What Is Proportional Representation?

What is Proportional Representation (PR)?

Proportional representation (PR) is a radically simple concept: when electing representatives to a multi-member body (e.g. the U.S. House of Representatives), instead of breaking up voters into individual (and quite possibly gerrymandered) districts that select only one winner, you switch to fewer, larger districts and let voters select multiple winners.

Under PR, seats in a representative assembly are distributed in proportion to the votes cast, so that the right of decision belongs to the majority of representatives in the legislature, but the right of representation belongs to all. PR is only applicable to elections in which multiple candidates are elected.

With PR, legislatures are elected from multi-seat districts in proportion to the number of votes received: 20% of the popular votes wins 20% of the seats, 50% of votes win 50% of seats, etc. PR assures that political parties or nonpartisan voting constituencies win the percent of legislative seats that reflects their public support. A party or candidate need not come in first to win seats. Nearly every voter votes for a winner.

What are the common types of PR?

Party-List Systems

Party-list systems are the oldest, simplest and most widely used form of PR to elect legislatures at the national and state level. Voters vote for a party (or more accurately a “party-list”) instead of a candidate. When the votes are counted each party receives a proportion of the total seats in the district based on the proportion of the votes that party receives. For example, if a party receives 30% of the vote, they receive 30% of the seats; therefore, in a 10-seat district that party would win 3 of the legislative seats.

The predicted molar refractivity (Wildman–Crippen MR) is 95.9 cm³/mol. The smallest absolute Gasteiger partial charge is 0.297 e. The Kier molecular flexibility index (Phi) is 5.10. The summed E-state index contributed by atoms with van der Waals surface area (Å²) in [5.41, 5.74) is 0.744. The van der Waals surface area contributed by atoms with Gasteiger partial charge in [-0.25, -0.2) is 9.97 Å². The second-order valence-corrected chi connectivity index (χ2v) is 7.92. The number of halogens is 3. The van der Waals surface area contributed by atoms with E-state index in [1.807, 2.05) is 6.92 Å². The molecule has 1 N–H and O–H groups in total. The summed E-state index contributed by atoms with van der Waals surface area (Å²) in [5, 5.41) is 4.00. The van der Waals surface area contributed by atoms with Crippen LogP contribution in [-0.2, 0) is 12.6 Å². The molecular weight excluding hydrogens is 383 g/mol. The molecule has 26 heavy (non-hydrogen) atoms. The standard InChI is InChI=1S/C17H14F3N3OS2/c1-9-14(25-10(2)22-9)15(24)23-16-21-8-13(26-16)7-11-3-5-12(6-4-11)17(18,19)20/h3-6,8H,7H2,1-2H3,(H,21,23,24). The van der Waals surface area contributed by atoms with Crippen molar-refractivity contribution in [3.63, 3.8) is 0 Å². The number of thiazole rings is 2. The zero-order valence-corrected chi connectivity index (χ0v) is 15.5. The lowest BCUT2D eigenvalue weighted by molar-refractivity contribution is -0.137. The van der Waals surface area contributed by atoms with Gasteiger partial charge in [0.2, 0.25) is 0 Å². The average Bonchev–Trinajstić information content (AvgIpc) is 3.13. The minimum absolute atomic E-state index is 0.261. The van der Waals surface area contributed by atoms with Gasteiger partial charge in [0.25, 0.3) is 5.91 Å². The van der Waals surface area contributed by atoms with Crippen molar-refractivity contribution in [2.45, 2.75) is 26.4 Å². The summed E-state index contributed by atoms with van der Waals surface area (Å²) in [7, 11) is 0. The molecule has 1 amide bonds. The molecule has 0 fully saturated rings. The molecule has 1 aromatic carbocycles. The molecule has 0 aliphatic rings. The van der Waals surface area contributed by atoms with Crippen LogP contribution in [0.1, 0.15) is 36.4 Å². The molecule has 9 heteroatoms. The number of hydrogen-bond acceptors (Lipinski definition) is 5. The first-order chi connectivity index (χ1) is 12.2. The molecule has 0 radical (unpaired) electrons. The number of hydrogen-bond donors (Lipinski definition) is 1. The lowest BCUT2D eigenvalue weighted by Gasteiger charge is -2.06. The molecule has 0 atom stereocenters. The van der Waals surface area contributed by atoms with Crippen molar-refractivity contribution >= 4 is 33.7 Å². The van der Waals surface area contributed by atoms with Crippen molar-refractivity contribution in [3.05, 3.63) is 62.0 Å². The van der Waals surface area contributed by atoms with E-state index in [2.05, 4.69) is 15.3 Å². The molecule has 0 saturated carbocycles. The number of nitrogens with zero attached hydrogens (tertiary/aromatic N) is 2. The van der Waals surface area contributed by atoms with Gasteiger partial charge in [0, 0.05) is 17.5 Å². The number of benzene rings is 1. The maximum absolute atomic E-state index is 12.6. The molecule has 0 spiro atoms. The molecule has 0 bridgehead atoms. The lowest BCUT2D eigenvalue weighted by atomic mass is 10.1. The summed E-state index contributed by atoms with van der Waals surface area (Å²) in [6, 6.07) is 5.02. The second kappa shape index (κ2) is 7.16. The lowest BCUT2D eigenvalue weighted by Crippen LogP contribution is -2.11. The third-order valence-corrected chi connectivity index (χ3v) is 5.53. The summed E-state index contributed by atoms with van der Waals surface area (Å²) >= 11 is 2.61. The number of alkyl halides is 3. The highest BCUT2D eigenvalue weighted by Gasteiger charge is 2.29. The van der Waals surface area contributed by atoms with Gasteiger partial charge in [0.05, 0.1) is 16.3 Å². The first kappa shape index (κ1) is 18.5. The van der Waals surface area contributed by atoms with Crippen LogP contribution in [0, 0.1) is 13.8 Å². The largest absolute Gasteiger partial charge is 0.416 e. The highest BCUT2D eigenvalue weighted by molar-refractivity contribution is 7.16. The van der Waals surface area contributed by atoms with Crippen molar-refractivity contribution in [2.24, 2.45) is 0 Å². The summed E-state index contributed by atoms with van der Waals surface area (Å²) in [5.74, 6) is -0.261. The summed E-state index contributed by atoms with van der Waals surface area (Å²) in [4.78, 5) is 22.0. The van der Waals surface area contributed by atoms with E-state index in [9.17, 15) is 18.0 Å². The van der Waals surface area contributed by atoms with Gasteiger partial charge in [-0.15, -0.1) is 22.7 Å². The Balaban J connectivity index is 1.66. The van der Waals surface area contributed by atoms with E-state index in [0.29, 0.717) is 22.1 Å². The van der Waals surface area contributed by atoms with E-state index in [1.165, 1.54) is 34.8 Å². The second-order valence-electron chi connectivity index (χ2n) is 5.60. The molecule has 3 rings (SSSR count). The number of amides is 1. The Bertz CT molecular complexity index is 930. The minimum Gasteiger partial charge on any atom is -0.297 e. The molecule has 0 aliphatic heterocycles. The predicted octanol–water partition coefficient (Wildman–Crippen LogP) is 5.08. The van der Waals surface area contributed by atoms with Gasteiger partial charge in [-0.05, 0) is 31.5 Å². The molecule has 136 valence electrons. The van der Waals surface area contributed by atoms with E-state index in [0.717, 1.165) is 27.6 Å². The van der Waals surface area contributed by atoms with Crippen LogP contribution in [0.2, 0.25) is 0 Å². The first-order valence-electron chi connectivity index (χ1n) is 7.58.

In “closed-list” systems the parties list their candidates in order from top to bottom – and the candidates are elected (or “seated”) in that order, from top to bottom. In our example, the party that won 30% of the vote in a 10-seat district would return the three candidates at the top of its list to the legislature. In “open-list” systems, voters still cast their votes for parties, but they can also mark their preference for individual candidates within their preferred party’s list of candidates, potentially moving their favored candidate “up” on the list.

Almost all countries that use party-list PR require that each party receive a minimum share of the vote – often 5% – in order to be included in seat distribution, which makes sense because districts would have to be very large to seat parties who receive a smaller percentage of the vote.

Proportional Ranked Choice Voting (P-RCV)

P-RCV (also known as the Single Transferable Vote STV) is a candidate-based PR system that allows voters to rank candidates in their order of preference (1,2,3 etc.) using Ranked Choice Voting. The only difference between proportional RCV and single-member district RCV is that translating votes into seats is a little trickier. The key difference is that in a multi-member districts, candidates are elected once they receive a minimum number of votes – or a “quota.” which means once a candidate receives the minimum number of votes needed to win one seat, their “excess” votes must be transferred to the voters’ next choice. This process continues until all positions are filled or until no candidate has met the quota – in that situation the candidate with the fewest total votes is eliminated and their votes are transferred to their voters’ “second preference” until all seats are filled. 

The advantage of Proportional RCV is that like single-member RCV,  voters can vote for their favorite candidate(s), knowing that if their first choice doesn’t receive enough votes their vote will transfer to their next choice. Consequently, very few votes are wasted and most voters get to elect a candidate they want to represent them. P-RCV can be used for any multi-member election and is used for non-partisan elections like city councils and officers or governing bodies of private organizations in the United States.